It is important for students to have some focus on what they are interested in. Look at the schools that can offer you the degrees that are hirable and that companies will accept. Make sure that when you find your school that you apply for as many scholarships as you possibly can, because even if you aren't paying for it any little bit will help in the future. Make sure you meet with an academic advisor that can help you set up you semester schedules so that you won't have trouble getting into classes that you need or want to take. Lastly, if you are going for a certain career find out as much as possilbe about it so that you can be sure that you are interested in it and that you are ready to take the schooling necessary to get there.


FIn a place where you can balence your academic endevors, social life and spiritual life. If you go to a party school chances are you will party, if you go to a school that has a huge emphasis on studying you will spend all your time studying. I find that the school I have chosen has allowed me to balence my social, academic and spiritual life very evenly.


Make sure they find school that is like their personality and have their career.


I would suggest looking at all the possible colleges that you want to go to. Next look at the programs they offer and how good they are. When you get registered for classes make sure those classes are classes you really need to take for your major or minor or to graduate. If they offer academic advisors, use them. Visit them and ask which way the best way is to go to get to your end goal. Get involved on campus, but don't get too involved where it becomes a problem and schoolwork is pushed back. Have fun and make the most of it.


When looking for an appropriate college, think about what is most important to you. When I was searcing for a college I placed social life and faith based programs as part of my top prioreties. At my school, I found them both, but I also found opression because I overlooked the friction between my sexual orientation and the conservativism of the school I attend. Make sure to dig into all aspects of your life and read the mission statements and goals of the schools you want to to attend to see if the school is a great fit for you. VISIT THE SCHOOLS YOU ARE RESEARCHING! While visiting, ask if you can spend the night in a dorm or with a student and ask them questions about their time at the university. Try to talk to a diverse group of people, freshman through seniors, black, white, gay or straight. Ask people to be honest with you about their experience with the school they attend. Let that visit simmer for a while before you visit another school. You don't want to visit a ton all at once or you may not appreciate what each school has to offer.


Your college experience is about more than just academics. If you go somewhere perfect academically but hate the campus or social life, your college experience will be highly disappointing. If you love your friends and the air of the campus, you will enjoy your experience and in turn probably do better in school, not to mention that it will really be what you make it. If classes are a little easy, you will have more time to maybe devote yourself to exploring things you like or enjoy, or adding a difficult elective class just because it sounds interesting. So keep in mind places that offer your major, but also pay attention to the campus, the students, the local town or city and the professors. All of those things will strongly factor in.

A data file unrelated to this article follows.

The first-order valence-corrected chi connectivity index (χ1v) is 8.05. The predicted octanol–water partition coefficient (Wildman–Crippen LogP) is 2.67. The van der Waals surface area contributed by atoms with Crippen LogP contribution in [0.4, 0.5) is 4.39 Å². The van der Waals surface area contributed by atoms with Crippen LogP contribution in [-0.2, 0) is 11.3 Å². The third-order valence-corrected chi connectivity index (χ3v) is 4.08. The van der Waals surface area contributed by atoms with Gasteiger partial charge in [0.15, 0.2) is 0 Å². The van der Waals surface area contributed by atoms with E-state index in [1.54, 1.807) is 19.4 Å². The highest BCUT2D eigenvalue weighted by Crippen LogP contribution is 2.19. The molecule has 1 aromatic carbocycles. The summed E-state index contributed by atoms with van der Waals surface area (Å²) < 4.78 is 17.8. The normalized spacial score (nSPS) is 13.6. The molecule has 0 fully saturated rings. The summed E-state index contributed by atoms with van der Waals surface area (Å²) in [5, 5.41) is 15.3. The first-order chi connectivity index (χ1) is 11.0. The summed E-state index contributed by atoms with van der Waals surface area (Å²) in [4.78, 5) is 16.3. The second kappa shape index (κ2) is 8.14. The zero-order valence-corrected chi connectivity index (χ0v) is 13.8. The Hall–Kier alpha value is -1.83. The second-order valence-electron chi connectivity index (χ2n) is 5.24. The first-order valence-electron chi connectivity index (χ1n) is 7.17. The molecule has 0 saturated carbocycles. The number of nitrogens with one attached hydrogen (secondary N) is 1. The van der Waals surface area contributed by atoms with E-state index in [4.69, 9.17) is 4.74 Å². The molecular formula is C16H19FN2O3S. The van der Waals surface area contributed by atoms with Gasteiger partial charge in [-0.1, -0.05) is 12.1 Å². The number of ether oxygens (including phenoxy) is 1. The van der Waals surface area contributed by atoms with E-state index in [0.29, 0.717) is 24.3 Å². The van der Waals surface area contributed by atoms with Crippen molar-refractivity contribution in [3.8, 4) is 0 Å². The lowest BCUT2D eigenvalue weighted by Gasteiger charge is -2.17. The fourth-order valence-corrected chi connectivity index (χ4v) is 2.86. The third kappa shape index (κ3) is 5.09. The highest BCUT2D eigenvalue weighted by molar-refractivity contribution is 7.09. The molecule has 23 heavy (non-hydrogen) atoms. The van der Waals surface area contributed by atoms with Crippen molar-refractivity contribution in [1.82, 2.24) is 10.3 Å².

My best advice would be to follow your heart. Wherever you feel like you are being led is where you should go. Don't let money or distance or anything else hinder your choice. College is going to be your home for four years so you should go to where your heart is led.


Before beginning the college search, I recommend first deciding what kind of college the student is interested in: big or small, public or private, etc. I recommend visiting prospective colleges. In my college search, what was on paper in college brochures was very different from what the college was really like. I always walked away from a college visit with a very firm decision: I loved it or hated it. I recommend applying to multiple schools so that the tuition price after financial aid (what you will actually be paying) can be part of the decision making process. (The financial aid package comes out a few months before the final decision must be made.) In making most of the college experience, find the right balance of class and fun. Don?t waste money flunking out from too many late night parties. Go to class, but there is also more to college than the classroom. I consider living on campus crucial to experiencing campus life. Most college students are broke, so learn how to have fun for free/cheap. Get creative; you don?t have to sit at home if you?re tapped on cash.

Save time. Let us search for you.

Narrow down over 1,000,000 scholarships with personalized results.

Get matched to scholarships that are perfect for you!